It took me a while to emotionally absorbs the concept that God never aggregates, He always Individualizes*. In other words God holds us accountable for every choice we make and every emotion that we decide to hold on to, even when those choices or emotions are a consequence of a received injustice. There is no eye for an eye principle in God's eyes, (pun not intended), and whatever unloving action we decide to take calls up for a correction through the Law. That doesn't mean that God doesn't keep into account the influence of others' choices on us, but that doesn't justify choosing to act against Love.

Once we understand the principle behind the Law of compensation, it becomes very easy to understand that revenge, desire to punish or not wanting to forgive others is nothing but self inflicted pain.

When I broke up with my ex-husband, I had a lot of anger and grief related to how I was treated in the relationship. I felt hurt and there was no space in my heart for forgiveness. It felt dangerous and undeserved. It felt like opening the doors to further pain and mistreatment, but as I progressed in love and learned more about God's laws and God's ways, I understood that I didn't need to be defensive or scared and I allowed God to come closer and cure my wounds.

My heart went from a heart of stone to a heart of flesh and, in that process, I realized that forgiveness is indeed a beautiful gift. It not only allowed me to free myself from the walls I had built around myself, but it also allowed me to see with more clarity the hurt that I had myself caused to others while engaging in that senseless, rebellious fight. I was like a wounded animal raging in its pain, causing destruction to whatever crossed its path.

It wasn't easy to accept that I had done as much damage to my ex as he had done to me but, eventually, I went from swinging my sword of anger from left to right, to remove my armor and help him recover from the wounds that I had created in him. Forgiveness opened the door to Repentance.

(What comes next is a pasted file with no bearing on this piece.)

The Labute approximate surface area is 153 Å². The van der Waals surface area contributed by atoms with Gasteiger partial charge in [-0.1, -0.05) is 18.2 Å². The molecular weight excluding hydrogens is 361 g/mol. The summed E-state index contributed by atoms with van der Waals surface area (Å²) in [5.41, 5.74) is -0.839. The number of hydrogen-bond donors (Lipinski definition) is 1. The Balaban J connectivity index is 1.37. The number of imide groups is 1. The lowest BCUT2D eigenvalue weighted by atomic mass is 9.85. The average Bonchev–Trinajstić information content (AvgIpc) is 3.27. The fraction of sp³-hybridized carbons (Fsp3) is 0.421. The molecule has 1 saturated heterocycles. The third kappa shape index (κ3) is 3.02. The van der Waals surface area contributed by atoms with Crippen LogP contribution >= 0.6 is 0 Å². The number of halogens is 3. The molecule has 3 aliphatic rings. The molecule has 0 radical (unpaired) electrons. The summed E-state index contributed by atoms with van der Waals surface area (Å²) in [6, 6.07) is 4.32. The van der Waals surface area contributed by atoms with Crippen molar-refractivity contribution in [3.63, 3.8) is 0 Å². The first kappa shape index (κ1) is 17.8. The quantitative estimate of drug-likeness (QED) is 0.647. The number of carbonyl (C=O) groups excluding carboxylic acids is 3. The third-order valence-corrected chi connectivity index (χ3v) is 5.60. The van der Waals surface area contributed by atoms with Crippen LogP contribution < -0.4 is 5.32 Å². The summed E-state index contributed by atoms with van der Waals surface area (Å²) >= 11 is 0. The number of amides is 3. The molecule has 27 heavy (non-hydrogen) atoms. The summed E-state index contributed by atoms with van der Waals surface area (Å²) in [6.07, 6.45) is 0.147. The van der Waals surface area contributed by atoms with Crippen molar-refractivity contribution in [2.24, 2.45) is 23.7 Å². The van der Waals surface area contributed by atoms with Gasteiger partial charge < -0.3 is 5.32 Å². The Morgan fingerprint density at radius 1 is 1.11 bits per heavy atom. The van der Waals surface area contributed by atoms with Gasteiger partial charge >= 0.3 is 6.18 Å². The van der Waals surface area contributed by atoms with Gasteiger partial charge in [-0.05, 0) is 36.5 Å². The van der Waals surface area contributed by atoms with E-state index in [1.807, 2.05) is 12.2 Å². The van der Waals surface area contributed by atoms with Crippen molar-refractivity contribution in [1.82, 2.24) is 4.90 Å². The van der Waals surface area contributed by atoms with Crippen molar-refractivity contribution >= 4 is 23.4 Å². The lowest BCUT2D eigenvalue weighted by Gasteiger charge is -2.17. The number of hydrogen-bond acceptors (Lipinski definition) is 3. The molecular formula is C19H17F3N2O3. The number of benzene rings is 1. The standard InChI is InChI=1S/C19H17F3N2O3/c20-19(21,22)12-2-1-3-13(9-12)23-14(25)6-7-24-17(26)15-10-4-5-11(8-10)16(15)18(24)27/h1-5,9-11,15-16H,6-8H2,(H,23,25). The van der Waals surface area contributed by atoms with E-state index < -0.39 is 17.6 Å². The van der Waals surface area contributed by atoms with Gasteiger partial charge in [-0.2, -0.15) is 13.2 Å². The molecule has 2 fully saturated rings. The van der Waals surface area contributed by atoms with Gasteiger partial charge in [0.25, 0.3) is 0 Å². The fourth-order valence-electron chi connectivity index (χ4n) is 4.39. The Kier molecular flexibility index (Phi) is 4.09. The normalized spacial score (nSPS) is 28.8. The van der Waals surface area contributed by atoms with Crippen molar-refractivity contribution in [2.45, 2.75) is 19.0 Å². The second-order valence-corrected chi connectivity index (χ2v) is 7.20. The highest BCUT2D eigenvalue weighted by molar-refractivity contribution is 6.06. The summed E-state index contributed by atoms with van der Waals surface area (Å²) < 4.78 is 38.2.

My gift of forgiveness allowed him to find some space for self-reflection and me to find the humility to repent for what I had done wrong. At the same time, as he forgave me for my wrong doings, and repented for his owns, he granted me more space for self-reflection and, one day at the time, one choice at the time, one apology at the time, we have grown closer and closer. The circle of repentance & forgiveness has helped our relationship heal and blossom into what it is today. There is so much Grace into this process. It's a giving and receiving dance that creates more and more Love to those who engage it and which ultimately reveals the loving nature of God and His laws.

My journey with my ex has taught me, among other things, the importance of holding space for those who hurt us, when they show a desire to change. It showed me the importance of supporting and encouraging that change in them, because while it is true that their actions were driven by wrong believes and hurt us in the past, it is also true that their desire to change expresses a will to release those believes for better ones. Change is always possible, if we sincerely desire it, but is also much more difficult to implement if we are surrounded by people who want to keep us bound to our past.

If I could talk to any of those abused kids today, I would explain to them how I have tasted bitter poison in the past and how it has brought to me nothing but more bitterness and pain.

I would explain to them that their wounds are unfair and are a testimony of the ugliness of the world. But I would also explain to them that they have the option to choose beauty over ugliness, and that they have a choice to stop the loop of anger and pain that probably drove the actions of those who hurt them.

I would explain to them that dealing with their own emotions is the key to their freedom and that, as long as they have faith in the good, there is nothing they have to be afraid of, for God is Love.

I would teach them that what has been taken away from them will be replaced tenfold by God, if only they will let Him do so.

I would teach them that God cannot destroy what man has created, but also that God is always more merciful to us than we are to ourselves and, by the time our first cry escapes us, He has already heard us and sent a thousand hands outstretched to lift us up**.

And last but not the least, I would teach them that their Soul is a beautiful and delicate flower that some people will decide to crush at times, but also that Forgiveness is the fragrance that that flower sheds on the heel that has crushed it. (M. Twain).


* From the book "Through the mists" - Author: Robert James Lees

** From the book "The life Elysian" - Author: Robert James Lees

For an example of Forgiveness and Repentance in real life please watch:

For more info on God's Laws please watch (Video #20 for Law of Compensation):

For more info on Forgiveness & Repentance, Law of Compensation and Conscience please watch:

For an example of spiritual consequences of holding on to anger please watch: